BMW M2: It’ll snarl and growl but it will not savage you

The BMW M2 with its three litre straight six turbo produces 370bhp and is an instant classic and gets a deserved five-star rating from Examiner Motoring, writes Declan Colley

I WROTE recently about the exceptional BMW 440i, describing it as an excellent mode of transport for the more mature hooligan. This week I bring you the BMW M2, which truly is for hooligans of any age, creed or sex.

An exceptional blend of naked aggression, frightening pace, exceptional handling and the ability to bring a smile to your face merely by looking at it, the M2 is not cheap, coming as it does with an €83,000 price tag, but boy is it good.

Equipped with the same three litre straight six turbo as the more potent M4 (although in this case detuned from 450 bhp to a mere 370) the M2 is as sonorous and joyful as anything you will find out there right now, apart from anything purely race-bred.

This car is an instant classic and for anyone who might baulk at the asking price, it might be worth remembering that, in due course and in pristine condition, these things will surely fetch grand sums of money from those latchicos who missed out at the start.

The basic figures of the car bear some detailed consideration and while it may be unfortunate for some that top speed is limited to 250 kph, the 0-100 kph dash is achieved in just 4.3 seconds, while there is a stonking 450 Nm of torque available between 1,400 and 5,560 rpm (with 500 Nm at your disposal on overboost). That’s pretty impressive, you’d have to say.

And it is as impressive in the flesh as it is on paper.

There may be those who will huff that the M2 is a smaller, shorter, lighter and less powerful character than its’ M4 sibling — and they are correct. However, when they pooh-pooh the car for not being extreme enough, they are talking, well, pooh.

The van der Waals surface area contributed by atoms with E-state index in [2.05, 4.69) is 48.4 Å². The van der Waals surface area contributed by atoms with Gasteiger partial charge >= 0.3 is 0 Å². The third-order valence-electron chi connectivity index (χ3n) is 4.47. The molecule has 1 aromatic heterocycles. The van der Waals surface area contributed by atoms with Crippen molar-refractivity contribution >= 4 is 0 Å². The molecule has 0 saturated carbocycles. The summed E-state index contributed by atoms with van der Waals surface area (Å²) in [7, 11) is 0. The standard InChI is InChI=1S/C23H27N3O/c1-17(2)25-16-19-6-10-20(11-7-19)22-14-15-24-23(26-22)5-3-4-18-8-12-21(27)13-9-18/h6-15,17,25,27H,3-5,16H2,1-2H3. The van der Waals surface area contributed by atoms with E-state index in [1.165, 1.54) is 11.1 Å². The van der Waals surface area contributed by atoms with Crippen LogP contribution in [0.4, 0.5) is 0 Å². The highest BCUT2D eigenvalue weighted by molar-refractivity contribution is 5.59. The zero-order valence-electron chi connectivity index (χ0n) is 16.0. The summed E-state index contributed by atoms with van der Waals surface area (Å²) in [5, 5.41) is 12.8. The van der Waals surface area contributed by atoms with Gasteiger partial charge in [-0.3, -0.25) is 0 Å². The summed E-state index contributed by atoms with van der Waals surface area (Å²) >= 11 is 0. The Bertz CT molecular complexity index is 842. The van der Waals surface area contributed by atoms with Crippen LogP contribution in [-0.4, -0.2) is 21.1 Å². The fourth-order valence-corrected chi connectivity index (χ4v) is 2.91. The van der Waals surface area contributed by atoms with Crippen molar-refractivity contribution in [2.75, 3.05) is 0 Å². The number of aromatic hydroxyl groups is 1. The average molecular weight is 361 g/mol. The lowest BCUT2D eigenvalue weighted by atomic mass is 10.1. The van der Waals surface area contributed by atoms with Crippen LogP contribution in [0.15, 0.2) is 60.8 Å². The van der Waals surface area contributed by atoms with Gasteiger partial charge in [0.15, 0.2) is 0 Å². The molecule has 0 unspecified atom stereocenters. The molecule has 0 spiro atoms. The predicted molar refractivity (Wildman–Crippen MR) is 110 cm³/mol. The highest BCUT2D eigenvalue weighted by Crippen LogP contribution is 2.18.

BMW M2: It’ll snarl and growl but it will not savage you

Certainly, the M2 might not be the monster the M4 is, but it is wild enough to be seen as a direct descendant and yet not wild enough to bite, scratch, gouge and shred you in the same way the M4 does. If big brother constantly demonstrates that it is the master and you are the servant, then the opposite is true with little brother.

At no point in you’re driving of the M2 do you ever get the impression the car will turn on you like a rogue infidel.

While it will snarl and growl and provide an aural soundtrack like any good performance car should, it does not appear to have the same level of malfeasant intent the larger car has and, believe me, when you’re pushing this thing to whatever limit you’re comfortable with, the knowledge that it will not savage you — unless you’re really dumb — is indeed comforting.

The bottom line here is that the M2 will provide you with every performance parameter you’d like to push without adding that niggling worry that it will kill you as well.

While the exterior look is all muscular bulging, fat tyres on 19” alloys and testosterone wheelarches, the inside of the car is a picture of restraint by comparison. Indeed there is not much visually which makes it obviously different from the standard version.

That said it is a nice place to be and the excellent graphics and the universality of the design — it could only be a BMW — make it very easy to live with. The front seats are fantastically supportive and finding the optimum driving position a doddle.

Apart also from being wildly endowed, it is mildly disappointing only in a few small areas — the biggest of which is the ride which, without the assistance of active dampers, can be a bit wearing on long B-road jaunts.

On the plus side the electronic diff adds greatly to the driving experience and allows as much tail-happiness as you’re confident to induce without, as I say, giving you the impression it is going to cause any clogs to be popped.

This is as good a modern day sports coupe as there is to be found right now and for that it gets the very rare accolade of a five-star Examiner Motoring rating.


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